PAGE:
Nepal: a family’s destination

Nepal offers a range of real adventure experiences that appeals to all ages, something for everyone

Misty jeep drives in Chitwan National Park. Photo: Rufus Van Gruisen

It was our mother’s idea to do a family visit to Nepal to mark her 80th birthday. Although over the years everyone had been to visit in various combinations, the idea was for us Van Gruisens with spouses to all be together with our children, who in 2004 ranged from 17 to seven years old, resident as far apart as the US, UK, Australia, India and Nepal. A carbon footprint that created memories and forged cousinly bonds.

The cold months suited school holidays and us five siblings getting time off our various work commitments. In all, 21 of us were gathered in Kathmandu before heading off to Chitwan then a trek in the Annapurna foothills followed by New Year at Tiger Mountain Pokhara Lodge. As well as Christmas and New Year, there were birthdays to celebrate, and palaces, temples, jungles and mountain villages to explore.

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“We don’t do sightseeing, Mum,” my teenage boys warned, supported by the doting younger cousins. Nepal is one of the world’s best family destinations offering a range of real adventure experiences that appeals to all ages, something for everyone.

The Tarai in winter can be one of the coldest places in Nepal. Thick tendrils of grey fog insinuate their way into your bones, through the thatch roofs and bamboo walls, stubbornly refusing to be burned off by the weak winter sun. After warming ourselves by the fireside, my boys led their tribe of clamouring cousins, willing uncles and eager aunts on chilly wildlife safaris, elephant camp visits, misty jeep drives, boat rides and forest walks.

Rinchen’s 16th birthday party featured the statuary elephant dung cake as well as late night singing, Tharu dancing and animal impersonations on the mud floor of the tented camp Golghar. We fell asleep under heavy quilts to the sound of nightjars and a distant deer barking an alarm call.

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Always the keenest and most intrepid walker, our mother elected to miss the trek this time. On previous visits she had done most of Nepal’s main trekking routes, especially enraptured by the Everest region, and  in England she lived within reach of the Ridgeway with its ancient white horse carved into the chalk hills. My childhood had been punctuated with hearty Sunday afternoon walks through the ploughed fields and winter woodlands of Northumberland or, even worse, being dragged up Lake District peaks on day hikes to admire yet another view. It was only after I arrived in the Himalaya that I learned to love the rhythm and cadence of days spent travelling at the speed of my own two feet.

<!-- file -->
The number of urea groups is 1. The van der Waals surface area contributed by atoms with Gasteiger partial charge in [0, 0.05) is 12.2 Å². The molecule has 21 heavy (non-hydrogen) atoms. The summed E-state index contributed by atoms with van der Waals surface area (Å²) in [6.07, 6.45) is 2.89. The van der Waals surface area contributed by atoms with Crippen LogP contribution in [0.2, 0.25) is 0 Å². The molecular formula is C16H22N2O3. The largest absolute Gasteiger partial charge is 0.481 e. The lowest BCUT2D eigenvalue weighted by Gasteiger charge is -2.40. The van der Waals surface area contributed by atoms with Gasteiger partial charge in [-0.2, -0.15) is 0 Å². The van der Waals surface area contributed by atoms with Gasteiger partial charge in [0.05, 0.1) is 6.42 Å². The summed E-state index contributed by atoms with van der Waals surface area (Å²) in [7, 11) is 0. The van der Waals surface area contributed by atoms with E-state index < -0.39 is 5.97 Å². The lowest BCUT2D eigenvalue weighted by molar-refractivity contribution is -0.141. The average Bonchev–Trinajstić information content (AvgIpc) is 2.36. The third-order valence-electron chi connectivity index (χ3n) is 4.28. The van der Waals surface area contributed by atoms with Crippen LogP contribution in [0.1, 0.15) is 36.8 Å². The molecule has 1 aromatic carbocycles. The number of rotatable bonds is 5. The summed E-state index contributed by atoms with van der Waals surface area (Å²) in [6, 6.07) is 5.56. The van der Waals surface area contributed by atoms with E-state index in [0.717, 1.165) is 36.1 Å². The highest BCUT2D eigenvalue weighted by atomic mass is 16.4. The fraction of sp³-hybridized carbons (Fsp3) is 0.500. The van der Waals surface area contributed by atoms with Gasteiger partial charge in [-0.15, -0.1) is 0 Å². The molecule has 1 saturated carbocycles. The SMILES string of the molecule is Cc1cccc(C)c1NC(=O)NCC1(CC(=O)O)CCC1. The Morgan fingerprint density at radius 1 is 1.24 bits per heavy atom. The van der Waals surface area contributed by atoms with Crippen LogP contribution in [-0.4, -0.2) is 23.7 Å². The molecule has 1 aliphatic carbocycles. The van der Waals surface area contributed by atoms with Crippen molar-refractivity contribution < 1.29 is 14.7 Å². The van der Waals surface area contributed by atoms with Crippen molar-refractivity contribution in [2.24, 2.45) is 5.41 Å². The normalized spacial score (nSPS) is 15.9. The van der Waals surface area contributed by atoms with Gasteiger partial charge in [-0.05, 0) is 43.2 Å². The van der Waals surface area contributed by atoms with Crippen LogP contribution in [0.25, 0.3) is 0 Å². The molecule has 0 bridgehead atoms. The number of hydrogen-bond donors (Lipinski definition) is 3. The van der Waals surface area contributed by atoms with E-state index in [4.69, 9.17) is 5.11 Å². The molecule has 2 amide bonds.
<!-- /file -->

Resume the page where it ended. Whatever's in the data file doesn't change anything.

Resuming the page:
Our mother left us late last year. Actually, she would have preferred to have gone a couple of days earlier. “Why does dying take so long! I wish my brain would switch off,” she sighed impatiently. “You are so strong, and your time has not yet come.” Sarita, the Nepali nurse stroked her grey straying hair, something we were not permitted to do. Along with talking or laughing too loudly. “Well, I don’t want to be strong,” she said crossly.

Six weeks earlier I had been with her in the bleak flat landscape of Oxfordshire. “It was 80 years ago today that the Second World War started – 3 September 1939. So consumed with Brexit, no one seems to have noticed.” My mother was 94 and had taken to her bed. “I remember I was 14 and it was all rather an adventure. The air raid sirens rang out that first afternoon and we all sat in the kitchen which was supposed to be the safest place. That was the beginning.”

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My mother’s wartime career went on to define her. Like many women from that era she missed out on a proper education, and found excitement in opportunities offered by World War II. She worked in SOE (Special Operations Executive, secret stuff) based in Ceylon (as it was then), and later founded the Special Forces Club in London, located in a crescent behind Harrods and known by taxi drivers at the Spooks Club.

We had all gathered from our various corners of the globe, around her high-tech bed in a pleasant beige room in an Oxford hospital. Outside the autumn trees ebbed into gold. At her insistence there were no tubes, no sighing machines, no medical clicks and beeps. “The British national health is very good at being born and dying, not so great in between” my sister with two medical daughters observed dryly.

My other sister, who lives in India, kept vigil each night sleeping on the blue lino floor. “Very third world,” discerned the doctor with mild disapproval on one of his rounds, spotting the mattress propped against the wall. My sister was annoyed to have missed the actual moment of her death, around the midnight hour. Typically with minimum fuss, it must have been quiet and peaceful.

Sangjay and Rinchen stood beside her bed, a little bleary after long flights. They were lucky to find her lucid and chatty on one of those last days. “We have left the world in such a mess and it will be up to you to sort it out and save us” she tells them, passing the baton of responsibility. “Our generation has so much to be blamed for.”

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Even with her last energy she appreciates her Nepali nurses in Oxford, and asks about Kathmandu friends. Recalling the family trip and time spent walking in the Himalaya, a distant look comes into her luminous pale failing eyes. “What I would like is for my ashes to be scattered in the Nepal mountains – at Tengboche, amongst the forest and rhododendrons with those beautiful views. Sangjay, can you arrange it?”

Thus, the Van Gruisens are committed to make their own intensely personal contribution to VNY2020 with another family visit of siblings and cousins later this year.

Lisa Choegyal